The pandemic supercharged the smart home gym movement, as consumers flocked to screen-based equipment. While Peloton’s subscription-based, virtual spin sessions have been getting buzz for years, the next era of smart fitness lies in high-tech trainers that take the form of vertical screens or mirrors. These take up minimal space against the wall, and display dozens of on-demand workout classes. In most cases, a personal trainer is ready to help on the other side of the line. What these studio-like workouts deliver—apart from sleek aesthetics—is a fee-ling of community and connection, even if you’re not side by side. The privacy, convenience and exclusivity are addictive, too, which means the appeal is likely to outlast the pandemic. White-glove installation is standard and 30-day trial periods are typical before the membership clock starts running. Here are three fitness mirrors to get hooked on.
The first virtual training product to make it onto most people’s radar, in many ways, still sets the standard for convenience and interactivity, offering workouts from kettlebell and kickboxing to yoga and barre. Unlike other fitness mirrors with touchscreen capabilities, with this one—which starts at around $1,500—you do everything through the app. Classes are led by certified trainers from around the country; you can add up to six household members; and it doesn’t hurt that the unobtrusive Mirror looks like a piece of modern art. The advanced two-way camera technology allows instructors to provide feedback and motivation during live classes, as well as personal training; it also powers social features like the community camera, which allows you to see other members during a workout. There’s real-time personalization with algorithms delivering in-workout adjustments, so a user with a knee injury can be shown a substitute exercise when a class hits a jump squat, for instance.
The brand’s profile rose last summer when the yoga apparel company Lululemon acquired it for $500 million. And now, unlike most products in its class, Mirror is available in a local brick-and-mortar location, at Lululemon at Waterside Shops in Naples, so you can pop in to ask questions.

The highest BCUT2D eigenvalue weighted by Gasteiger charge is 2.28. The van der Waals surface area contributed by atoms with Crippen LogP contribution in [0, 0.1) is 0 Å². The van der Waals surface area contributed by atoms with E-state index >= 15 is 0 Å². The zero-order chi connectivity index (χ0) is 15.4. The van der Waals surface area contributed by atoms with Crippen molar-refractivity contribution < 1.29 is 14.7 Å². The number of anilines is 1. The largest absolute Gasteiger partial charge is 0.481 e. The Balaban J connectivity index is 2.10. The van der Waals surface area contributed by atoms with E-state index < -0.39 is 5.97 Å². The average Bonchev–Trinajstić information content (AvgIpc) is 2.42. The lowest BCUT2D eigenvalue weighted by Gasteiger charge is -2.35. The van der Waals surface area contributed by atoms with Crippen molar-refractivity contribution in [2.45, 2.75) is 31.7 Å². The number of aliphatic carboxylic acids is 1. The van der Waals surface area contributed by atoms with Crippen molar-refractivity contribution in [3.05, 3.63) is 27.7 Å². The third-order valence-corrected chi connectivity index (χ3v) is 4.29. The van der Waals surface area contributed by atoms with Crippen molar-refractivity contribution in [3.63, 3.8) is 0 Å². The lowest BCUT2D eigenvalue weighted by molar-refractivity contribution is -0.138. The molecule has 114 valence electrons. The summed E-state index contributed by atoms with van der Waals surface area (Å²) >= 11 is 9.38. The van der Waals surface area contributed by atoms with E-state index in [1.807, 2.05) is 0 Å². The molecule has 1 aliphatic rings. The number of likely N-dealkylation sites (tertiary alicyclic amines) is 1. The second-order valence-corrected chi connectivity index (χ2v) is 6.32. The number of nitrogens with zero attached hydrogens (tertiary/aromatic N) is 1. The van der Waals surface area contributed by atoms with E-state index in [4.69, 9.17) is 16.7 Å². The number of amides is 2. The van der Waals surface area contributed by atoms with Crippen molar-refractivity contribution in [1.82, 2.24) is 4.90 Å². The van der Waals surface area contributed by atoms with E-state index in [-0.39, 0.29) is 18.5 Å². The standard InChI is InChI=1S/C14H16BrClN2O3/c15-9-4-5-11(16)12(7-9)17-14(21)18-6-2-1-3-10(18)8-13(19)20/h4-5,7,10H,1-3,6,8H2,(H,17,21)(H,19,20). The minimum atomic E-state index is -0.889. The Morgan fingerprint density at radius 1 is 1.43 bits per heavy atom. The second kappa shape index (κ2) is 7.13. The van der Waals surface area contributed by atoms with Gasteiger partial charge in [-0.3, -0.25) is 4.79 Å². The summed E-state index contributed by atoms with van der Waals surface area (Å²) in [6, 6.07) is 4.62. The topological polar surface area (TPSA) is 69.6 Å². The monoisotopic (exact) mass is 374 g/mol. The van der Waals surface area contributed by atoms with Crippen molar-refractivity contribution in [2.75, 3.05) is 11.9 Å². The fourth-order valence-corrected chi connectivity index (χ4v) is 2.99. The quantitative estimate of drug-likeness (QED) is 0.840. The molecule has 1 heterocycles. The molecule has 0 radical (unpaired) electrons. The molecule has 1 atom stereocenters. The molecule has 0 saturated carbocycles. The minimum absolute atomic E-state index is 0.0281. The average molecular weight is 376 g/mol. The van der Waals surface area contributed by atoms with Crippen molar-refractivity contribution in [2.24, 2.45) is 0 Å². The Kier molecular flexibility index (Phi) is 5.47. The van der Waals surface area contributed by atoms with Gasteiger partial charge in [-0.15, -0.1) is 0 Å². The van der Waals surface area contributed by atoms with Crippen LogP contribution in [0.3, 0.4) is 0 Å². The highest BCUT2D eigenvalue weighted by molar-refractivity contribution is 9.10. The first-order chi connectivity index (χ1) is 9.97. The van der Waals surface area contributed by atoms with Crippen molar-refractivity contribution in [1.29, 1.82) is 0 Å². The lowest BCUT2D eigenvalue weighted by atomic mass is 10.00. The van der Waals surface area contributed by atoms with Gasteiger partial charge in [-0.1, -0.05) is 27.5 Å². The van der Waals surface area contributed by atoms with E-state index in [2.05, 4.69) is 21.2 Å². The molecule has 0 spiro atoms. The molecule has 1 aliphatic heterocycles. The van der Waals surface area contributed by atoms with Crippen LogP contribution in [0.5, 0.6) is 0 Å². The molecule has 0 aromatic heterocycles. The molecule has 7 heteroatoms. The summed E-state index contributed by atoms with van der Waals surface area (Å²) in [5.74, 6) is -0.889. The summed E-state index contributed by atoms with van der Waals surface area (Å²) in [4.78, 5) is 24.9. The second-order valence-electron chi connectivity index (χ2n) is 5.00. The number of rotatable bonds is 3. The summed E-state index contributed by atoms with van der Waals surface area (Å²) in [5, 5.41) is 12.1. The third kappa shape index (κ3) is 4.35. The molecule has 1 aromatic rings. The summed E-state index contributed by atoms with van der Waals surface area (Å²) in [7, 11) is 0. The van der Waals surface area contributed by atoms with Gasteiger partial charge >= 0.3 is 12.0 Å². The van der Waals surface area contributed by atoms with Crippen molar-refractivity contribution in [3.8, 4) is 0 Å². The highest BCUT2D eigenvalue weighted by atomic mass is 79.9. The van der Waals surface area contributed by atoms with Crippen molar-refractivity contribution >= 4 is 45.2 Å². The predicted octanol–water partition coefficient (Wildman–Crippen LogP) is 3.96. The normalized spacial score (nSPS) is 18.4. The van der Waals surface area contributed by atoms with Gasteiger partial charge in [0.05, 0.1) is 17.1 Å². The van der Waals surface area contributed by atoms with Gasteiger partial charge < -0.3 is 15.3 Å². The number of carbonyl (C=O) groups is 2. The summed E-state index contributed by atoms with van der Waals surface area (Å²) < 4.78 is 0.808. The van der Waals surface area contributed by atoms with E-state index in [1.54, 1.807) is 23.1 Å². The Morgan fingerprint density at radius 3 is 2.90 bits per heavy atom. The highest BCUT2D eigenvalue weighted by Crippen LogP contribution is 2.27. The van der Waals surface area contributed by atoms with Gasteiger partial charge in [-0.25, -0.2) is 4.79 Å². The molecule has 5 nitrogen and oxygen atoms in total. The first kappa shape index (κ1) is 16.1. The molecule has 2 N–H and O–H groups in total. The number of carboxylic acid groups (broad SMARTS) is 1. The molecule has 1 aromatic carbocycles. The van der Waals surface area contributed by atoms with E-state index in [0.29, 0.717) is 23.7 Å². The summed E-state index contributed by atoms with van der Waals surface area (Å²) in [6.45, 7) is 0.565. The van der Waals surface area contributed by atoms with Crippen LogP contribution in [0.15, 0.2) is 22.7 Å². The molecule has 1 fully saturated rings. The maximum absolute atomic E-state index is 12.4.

Dating back to 1975, NordicTrack is the legacy—some would say granddaddy—home fitness equipment brand. It started with treadmills, ellipticals and ski machines, but now offers a state-of-the-art fitness experience. You’ll shell out about $2,000 for the Vault, but it can accommodate up to five user profiles and features an all-in-one carbon steel unit with a full-length, stand-up, 360-degree rotating mirror, so you can always keep your form in check. The device works just fine on its own through manual mode. But to unlock its full potential you’ll need a membership to iFit, the interactive online platform that delivers custom workouts, classes and personal trainers. The Vault marries the best of new-age technology (the HD touchscreen and branded iFit training sessions) and old-school training tools (discreet storage for a collection of premium dumbbells, kettlebells and other fitness accessories). And, the iFit workouts offer everything from weight training to mindfulness exercises.
The most premium of the three starts at $2,500 and features a virtual trainer that emphasizes personalized feedback from artificial intelligence and live instructors. A 42-inch touchscreen displays the trainer leading your workout, personalized stats throughout each class, a leaderboard to boost motivation and other movement-inducing perks. Tempo prides itself on being immersive rather than invisible (a shot at its Mirror competitor). Unlike fitness mirrors, the device features a motion-capturing AI system that creates a 3D model of your body as you work out, enabling the most precise, accurate feedback and continued guidance over time. The equipment itself takes on the form of a 6-foot-tall, sandwich-board-like cabinet with a touchscreen display; and it offers a range of a la carte accessories, including Olympic plates, barbells, yoga mats and heart rate monitors. Choose from hundreds of live and prerecorded classes in categories such as cardio, strength training, stretching and recovery. Guidance on weight and reps are part of the experience, and users praise the charismatic coaches.